A sharp breath escaped me as the needle hit my spine again. My tattoo artist asked, “You alright?” to which I nodded slowly. I was trying not to let on that I had stopped breathing normally. Tattoos hadn’t hurt me before, but as the gun passed over my spine for the third time I couldn’t help but wince.
Sometime within the hormonal ebbs and flows of my 17th year of life, I decided that I was going to tattoo the word passion on my back. (Awful choice.) Typeset in Bauhaus. (Even worse choice.) And it was going to be bold. (JFC.) I was sure I had picked something that would mean something to me in the future. Unfortunately, for the next ten years I would have a confusing relationship with the word passion.
It’s a shame, really, that we could never get along.
A few years later I found myself arguing with a coworker over a brand persona when she insisted that our persona had passion.
“What does that even mean?” I asked.
“She’s a passionate person,” she said.
“For what?!? She’s passionate for what,” the last part of that question coming out as a statement rather than a question.
She seemed frustrated with this line of questioning and I was frustrated because I was realizing for the first time that my tattoo was stupid.
At 23, I found myself entering what would end up being my quarter-life crisis. I sat on a beach in Toronto with a good friend staring blankly into the water, asking, “Is this it?” He said, “You’re over-thinking this.” He couldn’t reach me though, I had already decided that whatever passion I had, had died, and I didn’t really know what it meant anyway.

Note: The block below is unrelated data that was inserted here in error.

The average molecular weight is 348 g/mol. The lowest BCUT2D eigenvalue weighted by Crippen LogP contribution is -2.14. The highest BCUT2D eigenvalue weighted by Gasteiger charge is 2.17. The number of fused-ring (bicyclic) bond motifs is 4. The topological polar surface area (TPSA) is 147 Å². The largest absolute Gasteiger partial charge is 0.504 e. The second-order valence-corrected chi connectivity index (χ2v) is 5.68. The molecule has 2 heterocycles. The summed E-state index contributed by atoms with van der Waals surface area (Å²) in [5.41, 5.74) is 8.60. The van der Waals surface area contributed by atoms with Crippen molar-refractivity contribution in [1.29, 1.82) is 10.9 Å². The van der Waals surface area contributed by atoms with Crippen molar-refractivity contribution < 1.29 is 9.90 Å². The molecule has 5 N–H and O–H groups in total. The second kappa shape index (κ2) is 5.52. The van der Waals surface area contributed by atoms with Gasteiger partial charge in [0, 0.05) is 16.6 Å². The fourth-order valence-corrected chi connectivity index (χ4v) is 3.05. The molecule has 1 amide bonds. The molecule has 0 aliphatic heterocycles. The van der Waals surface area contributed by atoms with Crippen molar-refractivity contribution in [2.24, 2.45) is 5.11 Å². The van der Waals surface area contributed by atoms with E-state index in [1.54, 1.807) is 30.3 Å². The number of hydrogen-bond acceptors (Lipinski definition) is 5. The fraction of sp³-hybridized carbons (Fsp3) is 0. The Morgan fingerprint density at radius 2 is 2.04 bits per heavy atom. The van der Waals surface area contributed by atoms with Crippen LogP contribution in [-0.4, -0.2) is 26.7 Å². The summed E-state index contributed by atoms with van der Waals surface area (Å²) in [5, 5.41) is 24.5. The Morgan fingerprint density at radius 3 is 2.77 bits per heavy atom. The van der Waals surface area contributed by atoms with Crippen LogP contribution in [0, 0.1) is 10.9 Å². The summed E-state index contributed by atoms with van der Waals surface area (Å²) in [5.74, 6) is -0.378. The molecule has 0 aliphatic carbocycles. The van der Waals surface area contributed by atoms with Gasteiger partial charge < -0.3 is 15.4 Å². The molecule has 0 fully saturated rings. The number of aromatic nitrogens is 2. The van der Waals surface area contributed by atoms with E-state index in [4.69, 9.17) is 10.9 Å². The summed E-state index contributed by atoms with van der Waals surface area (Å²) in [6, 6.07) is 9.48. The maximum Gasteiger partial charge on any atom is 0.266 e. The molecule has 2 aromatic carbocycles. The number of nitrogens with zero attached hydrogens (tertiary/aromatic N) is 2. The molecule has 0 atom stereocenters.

Here’s the thing about the word passion: it’s commonly understood as an end state. It’s just as misused as the word happiness; an end to some journey you’re supposed to already know about. We put people who are full of passion on a pedestal and convince ourselves that until we figure out passion, we won’t quite be complete.
I’ve been spending the last couple of years removing my passion tattoo. When people ask me why, I tend to make the same joke about it. They usually say something like, “Do you not have passion anymore?” and I get to say something like, “No, I’m dead inside now.” This garners a few giggles depending on how it’s delivered.
The truth is, my idea of passion has been calibrated over the years and my current definition of it is much more interesting than my ideals at the time I had tattooed. “So Good They Can’t Ignore You“, written by Cal Newport, says this about passion,
Second, and more serious, the deep questions driving the passion mindset—“Who am I?” and “What do I truly love?”—are essentially impossible to confirm. “Is this who I really am?” and “Do I love this?” rarely reduce to clear yes-or-no responses. In other words, the passion mindset is almost guaranteed to keep you perpetually unhappy and confused
“What are you passionate about?” is an unfair question to ask yourself. It lacks the compassion that you would otherwise offer to a friend asking, “What am I doing with my life?” He further expounds on this in an interview I recently found,
“Follow your passion” assumes: a) you have preexisting passion, and b) if you match this passion to your job, then you’ll enjoy that job.
When I studied the issue, it was more complex. Most people don’t have preexisting passions. And research on workplace satisfaction tells that people like their jobs for more nuanced reasons than simply they match some innate interests.
He confirmed what I had learned, ten years after getting that tattoo: passion is not found, it is cultivated. It is the side effect of doing one thing that you reasonably like and doing it until you find reward along the way.
If you don’t know what that is yet, then just pick something and dedicate some time to getting good at it. You’ll find out if it’s yours in time.